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Django Authentication Workflow

Django Authentication

The existing Django Documentation explains everything about the Django authentication process in a pretty good way. Directions include adding your back end, replacing the built-in User model and many more. However, despite this good coverage, I had certain problems with seeing the big picture of the overall process. At times when I needed to create a new authentication backend, I always had to glance through the Django source again.

In this blog entry I’ll focus on the Django source code and documentation -- to be more exact, I will share my findings during reading both the source code and the documentation.

Workflow as Pseudocode

If I play around with a typical Django app using all the defaults, the authentication process will look like this:

  • The user comes to django.contrib.auth.authenticate
  • In case this step is successful, the next stop is reaching django.contrib.auth.login
  • The final step is the user getting redirected to the successful login page.

But if I dive deeper and present the process in a detailed way, things will be structured like this:

django.contrib.auth.authenticate : Traverses all of the registered backends. The backend that is responsible for the user authentication gets assigned to the current user object. Then, the user object is returned back.

The code is something like this (stripped):

def authenticate(**credentials):
    If the given credentials are valid, return a User object.
    for backend in get_backends():
            user = backend.authenticate(**credentials)
        except TypeError:
        except PermissionDenied:
            return None
        if user is None:
        # Annotate the user object with the path of the backend.
        user.backend = "%s.%s" % (backend.__module__, backend.__class__.__name__)
        return user

The next step is to save the user and his corresponding backend into the session object. This can be done via the login function, present in the django.contrib.auth

django.contrib.auth.login :

def login(request, user):
    request.session[SESSION_KEY] =
    request.session[BACKEND_SESSION_KEY] = user.backend

Most of the code you see here is stripped in order to simplify the concept and have you understand it easier. After the user sends back a response to the whole auth/login process, the SessionMiddleware.process_response saves the changed session object into its database. This effectively means that next time the user accesses some of the views, the object will be loaded from this saved point.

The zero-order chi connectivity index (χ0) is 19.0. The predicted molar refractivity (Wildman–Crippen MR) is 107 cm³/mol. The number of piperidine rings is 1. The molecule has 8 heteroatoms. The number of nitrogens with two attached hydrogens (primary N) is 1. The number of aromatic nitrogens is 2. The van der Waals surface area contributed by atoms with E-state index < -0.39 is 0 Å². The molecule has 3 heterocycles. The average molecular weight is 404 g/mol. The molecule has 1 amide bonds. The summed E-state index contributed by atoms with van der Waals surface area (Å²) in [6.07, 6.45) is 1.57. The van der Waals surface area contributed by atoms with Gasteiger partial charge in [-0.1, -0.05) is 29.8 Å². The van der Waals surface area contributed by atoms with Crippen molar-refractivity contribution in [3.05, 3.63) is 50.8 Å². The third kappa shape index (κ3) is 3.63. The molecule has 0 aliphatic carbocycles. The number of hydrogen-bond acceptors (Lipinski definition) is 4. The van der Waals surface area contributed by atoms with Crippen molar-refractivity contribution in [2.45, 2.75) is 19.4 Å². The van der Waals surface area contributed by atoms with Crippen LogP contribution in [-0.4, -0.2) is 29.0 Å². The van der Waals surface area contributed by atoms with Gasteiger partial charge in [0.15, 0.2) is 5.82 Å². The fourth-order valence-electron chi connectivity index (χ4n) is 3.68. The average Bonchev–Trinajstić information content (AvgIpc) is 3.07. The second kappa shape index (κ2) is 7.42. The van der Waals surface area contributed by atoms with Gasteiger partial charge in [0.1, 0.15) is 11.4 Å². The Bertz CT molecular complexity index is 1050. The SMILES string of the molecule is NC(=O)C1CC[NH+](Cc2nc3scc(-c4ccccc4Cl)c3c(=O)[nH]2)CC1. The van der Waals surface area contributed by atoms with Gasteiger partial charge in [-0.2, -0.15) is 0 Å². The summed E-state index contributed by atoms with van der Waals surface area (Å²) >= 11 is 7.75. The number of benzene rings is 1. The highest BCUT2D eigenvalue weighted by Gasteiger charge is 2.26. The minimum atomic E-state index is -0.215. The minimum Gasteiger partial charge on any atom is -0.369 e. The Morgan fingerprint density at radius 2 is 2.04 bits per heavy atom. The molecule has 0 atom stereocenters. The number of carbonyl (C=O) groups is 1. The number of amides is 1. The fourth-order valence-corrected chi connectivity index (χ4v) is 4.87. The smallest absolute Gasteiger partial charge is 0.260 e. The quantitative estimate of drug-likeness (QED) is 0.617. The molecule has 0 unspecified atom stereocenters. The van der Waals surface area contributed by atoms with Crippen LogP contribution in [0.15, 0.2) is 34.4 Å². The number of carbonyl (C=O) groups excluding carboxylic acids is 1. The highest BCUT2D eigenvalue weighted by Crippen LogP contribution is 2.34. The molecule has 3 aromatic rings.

Checking User in Session

But what happens if the user gains access to the predefined login_required views after the login process? In this case, we’re looking at a workflow structured like this:

  • SessionMiddleware loads the data of the current user in the request object from the session storage
  • AuthenticationMiddleware then loads the user from the session database and sets it as an attribute in the request object
  • And finally, the user has passed the auth check successfully and he can access the requested page

Again, if I break the process down and present it in a more in-depth manner, things will be structured like this:

django.contrib.sessions.middleware.SessionMiddleware : Loads the session info that is related to the current user :

class SessionMiddleware(object):
    def process_request(self, request):
        engine = import_module(settings.SESSION_ENGINE)
        session_key = request.COOKIES.get(settings.SESSION_COOKIE_NAME, None)
        request.session = engine.SessionStore(session_key)

The next step to be taken is:

django.contrib.auth.middleware.AuthenticationMiddleware : This part is responsible for loading the backend which was saved above (login function). It also prompts the backend 'get_user' method to load the user object. It is something like:

def get_user(request):
    from .models import AnonymousUser
        user_id = request.session[SESSION_KEY]
        backend_path = request.session[BACKEND_SESSION_KEY]
        assert backend_path in settings.AUTHENTICATION_BACKENDS
        backend = load_backend(backend_path)
        user = backend.get_user(user_id) or AnonymousUser()
    except (KeyError, AssertionError):
        user = AnonymousUser()
    return user

request.user = get_user(request)

I should note that if the user is not found either in the session store or the authentication backend, the AnonymousUser will be returned back. After undertaking such a step, the request object will now have a ‘user’ attribute assigned to it. In such a case you can easily check if a certain user is authenticated by typing:

if request.user.is_authenticated():
    #do some auth stuff

Actually, that is how login_required decorator is implemented. It checks for existing user.is_authenticated() condition on current user.


To summarize all of this, Django caches the user’s authentication backend when the login process is successful. After consecutive requests, this info gets extracted from the session store and is then used to load the user object into the current request.

Finally, the views that need to check if a user is authenticated in a valid way can do so by invoking the the is_authenticated method of the aforementioned user.

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